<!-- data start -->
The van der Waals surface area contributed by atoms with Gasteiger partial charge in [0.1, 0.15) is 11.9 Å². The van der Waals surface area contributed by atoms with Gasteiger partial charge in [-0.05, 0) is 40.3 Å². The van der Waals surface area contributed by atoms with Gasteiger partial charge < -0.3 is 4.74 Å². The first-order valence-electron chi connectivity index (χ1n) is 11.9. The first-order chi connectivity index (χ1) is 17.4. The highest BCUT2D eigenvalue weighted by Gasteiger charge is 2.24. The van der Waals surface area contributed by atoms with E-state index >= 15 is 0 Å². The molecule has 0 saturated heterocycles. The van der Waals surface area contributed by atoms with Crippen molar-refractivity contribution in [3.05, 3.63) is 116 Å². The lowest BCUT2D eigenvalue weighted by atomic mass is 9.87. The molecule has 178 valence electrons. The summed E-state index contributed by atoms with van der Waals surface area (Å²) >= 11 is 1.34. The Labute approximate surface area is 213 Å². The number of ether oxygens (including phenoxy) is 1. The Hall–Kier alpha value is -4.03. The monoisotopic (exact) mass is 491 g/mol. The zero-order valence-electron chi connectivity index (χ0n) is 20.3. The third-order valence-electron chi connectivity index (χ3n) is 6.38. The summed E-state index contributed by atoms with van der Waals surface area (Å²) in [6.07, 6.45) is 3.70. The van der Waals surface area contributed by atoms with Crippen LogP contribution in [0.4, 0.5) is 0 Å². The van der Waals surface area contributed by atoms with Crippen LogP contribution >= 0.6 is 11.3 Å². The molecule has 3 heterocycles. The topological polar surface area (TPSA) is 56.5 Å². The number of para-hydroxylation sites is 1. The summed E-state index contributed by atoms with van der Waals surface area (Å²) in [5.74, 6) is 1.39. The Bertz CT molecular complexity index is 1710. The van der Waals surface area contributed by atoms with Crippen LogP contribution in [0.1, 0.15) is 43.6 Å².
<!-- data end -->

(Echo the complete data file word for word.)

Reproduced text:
The van der Waals surface area contributed by atoms with Gasteiger partial charge in [0.1, 0.15) is 11.9 Å². The van der Waals surface area contributed by atoms with Gasteiger partial charge in [-0.05, 0) is 40.3 Å². The van der Waals surface area contributed by atoms with Gasteiger partial charge < -0.3 is 4.74 Å². The first-order valence-electron chi connectivity index (χ1n) is 11.9. The first-order chi connectivity index (χ1) is 17.4. The highest BCUT2D eigenvalue weighted by Gasteiger charge is 2.24. The van der Waals surface area contributed by atoms with E-state index >= 15 is 0 Å². The molecule has 0 saturated heterocycles. The van der Waals surface area contributed by atoms with Crippen molar-refractivity contribution in [3.05, 3.63) is 116 Å². The lowest BCUT2D eigenvalue weighted by atomic mass is 9.87. The molecule has 178 valence electrons. The summed E-state index contributed by atoms with van der Waals surface area (Å²) >= 11 is 1.34. The Labute approximate surface area is 213 Å². The number of ether oxygens (including phenoxy) is 1. The Hall–Kier alpha value is -4.03. The monoisotopic (exact) mass is 491 g/mol. The zero-order valence-electron chi connectivity index (χ0n) is 20.3. The third-order valence-electron chi connectivity index (χ3n) is 6.38. The summed E-state index contributed by atoms with van der Waals surface area (Å²) in [6.07, 6.45) is 3.70. The van der Waals surface area contributed by atoms with Crippen LogP contribution in [0.4, 0.5) is 0 Å². The van der Waals surface area contributed by atoms with Crippen LogP contribution >= 0.6 is 11.3 Å². The molecule has 3 heterocycles. The topological polar surface area (TPSA) is 56.5 Å². The number of para-hydroxylation sites is 1. The summed E-state index contributed by atoms with van der Waals surface area (Å²) in [5.74, 6) is 1.39. The Bertz CT molecular complexity index is 1710. The van der Waals surface area contributed by atoms with Crippen LogP contribution in [0.1, 0.15) is 43.6 Å².